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$C$ : a projective curve over an algebraically closed field, $I$ : the ideal sheaf of $\mathcal{O}_C$ defining a point $p\in C$. Why is the following hold?

$h^0(C,(\mathcal{O}_C/I^{r})\otimes\mathcal{O}_C(m))=dim(\mathcal{O}_{C,p}/m_{C,p}^r)\ge r$, where $\mathcal{O}_{C,p}$: the local ring at $p$ and $m_{C,p}$:the maximal ideal in $\mathcal{O}_{C,p}$.

the fact that $(\mathcal{O}_C/I^{r})\otimes\mathcal{O}_C(m)$ has support only at the point $p\in C$ implies "first equality". but I can't understand... and is "second inequality" from noetherian local ring?

I know my question is elementary..Please help me...

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    $\begingroup$ Maybe you could put a bit more effort into writing down your question? -- Grammar is not completely unimportant ... . $\endgroup$
    – Stefan Kohl
    Oct 28 '13 at 16:30
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First of all you can get rid of $\mathcal{O}_C(m)$, since your sheaf is zero outside $p$ and $\mathcal{O}_C(m)\cong \mathcal{O}_C$ in a neighborhood of $p$. Then the fiber of $\mathcal{O}_C/I^r$ at $p$ is $\mathcal{O}_{C,p}/m_{C,p}^r$; since the sheaf is zero outside $p$, its sections are determined by their values at $p$, hence the isomorphism $H^0(C,\mathcal{O}_C/I^r)\cong \mathcal{O}_{C,p}/m_{C,p}^r$. Finally since $m_{C,p}^r\subsetneq m_{C,p}^{r-1}\subsetneq \ldots \subsetneq \mathcal{O}_{C,p}$, we have $\dim \mathcal{O}_{C,p}/m_{C,p}^r\geq r$.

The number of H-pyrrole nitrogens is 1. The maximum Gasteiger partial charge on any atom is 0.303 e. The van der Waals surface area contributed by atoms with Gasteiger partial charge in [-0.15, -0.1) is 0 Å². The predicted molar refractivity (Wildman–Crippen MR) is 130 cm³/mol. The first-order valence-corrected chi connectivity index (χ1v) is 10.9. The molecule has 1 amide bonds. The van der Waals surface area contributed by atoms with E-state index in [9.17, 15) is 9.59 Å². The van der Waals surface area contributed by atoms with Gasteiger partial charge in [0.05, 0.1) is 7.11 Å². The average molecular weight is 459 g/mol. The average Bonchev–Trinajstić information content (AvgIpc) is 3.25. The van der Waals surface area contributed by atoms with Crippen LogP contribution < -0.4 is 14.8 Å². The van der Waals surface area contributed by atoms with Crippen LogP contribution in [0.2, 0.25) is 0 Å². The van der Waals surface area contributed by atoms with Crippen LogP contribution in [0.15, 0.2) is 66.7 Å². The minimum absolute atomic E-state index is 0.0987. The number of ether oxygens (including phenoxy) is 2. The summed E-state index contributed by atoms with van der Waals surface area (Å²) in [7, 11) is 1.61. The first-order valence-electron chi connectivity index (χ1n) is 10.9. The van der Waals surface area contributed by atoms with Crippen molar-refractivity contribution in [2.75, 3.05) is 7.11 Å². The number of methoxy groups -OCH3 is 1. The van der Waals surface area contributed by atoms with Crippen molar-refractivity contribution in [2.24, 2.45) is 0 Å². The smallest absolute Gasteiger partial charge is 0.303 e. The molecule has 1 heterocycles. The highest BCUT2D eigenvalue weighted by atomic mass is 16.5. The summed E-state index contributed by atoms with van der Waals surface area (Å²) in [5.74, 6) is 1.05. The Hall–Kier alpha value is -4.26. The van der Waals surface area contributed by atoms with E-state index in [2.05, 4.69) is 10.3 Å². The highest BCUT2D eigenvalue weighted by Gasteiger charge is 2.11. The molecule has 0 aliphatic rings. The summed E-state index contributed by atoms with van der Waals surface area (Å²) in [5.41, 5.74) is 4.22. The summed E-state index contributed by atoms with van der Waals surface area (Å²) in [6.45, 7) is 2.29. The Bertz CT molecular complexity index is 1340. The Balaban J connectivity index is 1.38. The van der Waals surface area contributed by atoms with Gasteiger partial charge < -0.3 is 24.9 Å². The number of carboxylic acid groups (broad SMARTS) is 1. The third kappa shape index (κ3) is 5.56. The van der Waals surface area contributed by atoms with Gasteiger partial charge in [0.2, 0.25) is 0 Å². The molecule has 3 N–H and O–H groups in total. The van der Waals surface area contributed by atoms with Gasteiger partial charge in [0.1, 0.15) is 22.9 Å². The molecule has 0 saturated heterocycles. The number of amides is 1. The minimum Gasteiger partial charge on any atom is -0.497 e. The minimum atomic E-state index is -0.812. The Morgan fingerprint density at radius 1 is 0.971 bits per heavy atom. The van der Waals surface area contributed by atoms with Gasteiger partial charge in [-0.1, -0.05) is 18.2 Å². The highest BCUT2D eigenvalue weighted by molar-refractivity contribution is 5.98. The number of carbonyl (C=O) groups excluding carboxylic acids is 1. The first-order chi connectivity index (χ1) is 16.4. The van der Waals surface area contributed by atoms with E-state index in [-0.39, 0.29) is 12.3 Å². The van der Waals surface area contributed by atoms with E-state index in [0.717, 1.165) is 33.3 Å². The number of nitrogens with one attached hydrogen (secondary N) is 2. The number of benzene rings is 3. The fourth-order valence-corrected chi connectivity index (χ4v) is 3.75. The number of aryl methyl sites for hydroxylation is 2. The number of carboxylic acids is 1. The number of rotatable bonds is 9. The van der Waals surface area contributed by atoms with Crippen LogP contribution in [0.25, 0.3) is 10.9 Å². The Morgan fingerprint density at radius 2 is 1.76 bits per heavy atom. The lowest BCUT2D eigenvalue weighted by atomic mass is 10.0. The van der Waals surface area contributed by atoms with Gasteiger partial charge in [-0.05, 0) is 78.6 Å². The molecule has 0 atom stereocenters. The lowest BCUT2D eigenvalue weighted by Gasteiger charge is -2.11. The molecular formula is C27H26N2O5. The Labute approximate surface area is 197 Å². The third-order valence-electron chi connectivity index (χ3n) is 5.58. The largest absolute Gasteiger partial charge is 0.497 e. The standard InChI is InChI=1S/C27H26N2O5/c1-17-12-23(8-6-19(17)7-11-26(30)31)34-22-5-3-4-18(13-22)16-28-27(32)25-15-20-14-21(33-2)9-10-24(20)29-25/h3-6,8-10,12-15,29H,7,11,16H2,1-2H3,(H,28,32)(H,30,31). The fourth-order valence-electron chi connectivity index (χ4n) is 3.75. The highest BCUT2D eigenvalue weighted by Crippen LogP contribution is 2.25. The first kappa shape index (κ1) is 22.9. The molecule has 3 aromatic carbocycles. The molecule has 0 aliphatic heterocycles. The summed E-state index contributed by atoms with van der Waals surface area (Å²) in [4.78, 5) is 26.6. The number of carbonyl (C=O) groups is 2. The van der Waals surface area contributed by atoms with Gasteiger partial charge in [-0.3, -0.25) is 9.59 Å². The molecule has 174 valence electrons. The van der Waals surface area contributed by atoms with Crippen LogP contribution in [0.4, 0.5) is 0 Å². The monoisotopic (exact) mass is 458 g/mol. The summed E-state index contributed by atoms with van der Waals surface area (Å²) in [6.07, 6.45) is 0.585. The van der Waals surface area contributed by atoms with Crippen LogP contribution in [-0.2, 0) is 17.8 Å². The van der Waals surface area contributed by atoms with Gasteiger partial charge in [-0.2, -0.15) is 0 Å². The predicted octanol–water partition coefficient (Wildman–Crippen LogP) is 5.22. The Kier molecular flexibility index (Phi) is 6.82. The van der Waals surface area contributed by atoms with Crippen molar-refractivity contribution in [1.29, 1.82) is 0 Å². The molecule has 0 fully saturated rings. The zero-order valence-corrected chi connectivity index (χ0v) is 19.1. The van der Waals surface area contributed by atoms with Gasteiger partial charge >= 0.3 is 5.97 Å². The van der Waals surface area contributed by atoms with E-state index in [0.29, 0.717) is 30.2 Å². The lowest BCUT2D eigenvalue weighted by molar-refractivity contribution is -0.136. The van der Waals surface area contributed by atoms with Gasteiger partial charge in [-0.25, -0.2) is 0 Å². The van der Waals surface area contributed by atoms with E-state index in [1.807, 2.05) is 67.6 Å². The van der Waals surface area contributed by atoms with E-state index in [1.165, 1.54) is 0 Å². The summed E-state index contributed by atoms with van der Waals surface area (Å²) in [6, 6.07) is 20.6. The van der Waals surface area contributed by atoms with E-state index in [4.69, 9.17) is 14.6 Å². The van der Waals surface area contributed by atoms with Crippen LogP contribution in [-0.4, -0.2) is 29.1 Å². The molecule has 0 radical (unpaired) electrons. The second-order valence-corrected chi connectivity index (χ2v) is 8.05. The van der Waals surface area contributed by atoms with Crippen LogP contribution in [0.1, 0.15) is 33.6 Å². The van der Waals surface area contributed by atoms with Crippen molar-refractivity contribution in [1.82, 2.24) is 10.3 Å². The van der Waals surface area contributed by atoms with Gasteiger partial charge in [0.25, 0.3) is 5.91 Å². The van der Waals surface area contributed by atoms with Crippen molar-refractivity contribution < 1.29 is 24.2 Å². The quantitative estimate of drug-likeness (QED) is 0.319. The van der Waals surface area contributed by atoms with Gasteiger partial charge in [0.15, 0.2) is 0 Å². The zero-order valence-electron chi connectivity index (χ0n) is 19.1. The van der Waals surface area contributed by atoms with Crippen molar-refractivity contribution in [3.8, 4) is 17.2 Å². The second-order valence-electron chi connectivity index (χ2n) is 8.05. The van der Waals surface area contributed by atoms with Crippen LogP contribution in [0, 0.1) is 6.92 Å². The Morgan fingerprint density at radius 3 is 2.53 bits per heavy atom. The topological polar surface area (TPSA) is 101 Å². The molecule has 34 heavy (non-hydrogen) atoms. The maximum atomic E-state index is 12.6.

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The first equality just follows from the fact that the global sections of a sheaf supported at a point agree with the stalk of the sheaf at that point (think about the definition of a sheaf).

For the second equality. Here's one way consider $(R, m)$ a Noetherian local ring containing its residue field $k$ (if you want to remove the last requirement about the residue field, use length instead of dimension).

Of course, note that $m^i \neq m^{i+1}$ for any $i$ by Nakayama so that $\dim(m^i/m^{i+1}) \geq 1$. Then we certainly have $$ \dim(R/m^r) = \sum_{i = 0}^{r-1} \dim(m^{i}/m^{i+1}) \geq r $$ Also note that $\dim_k m^{r-1}/m^r$ is just the number of generators of $m^{r-1}$.

It turns out that these dimensions measure whether or not the ring is singular. They are always eventually polynomial. You may want to google/look up Hilbert-Samuel multiplicity for additional reading.

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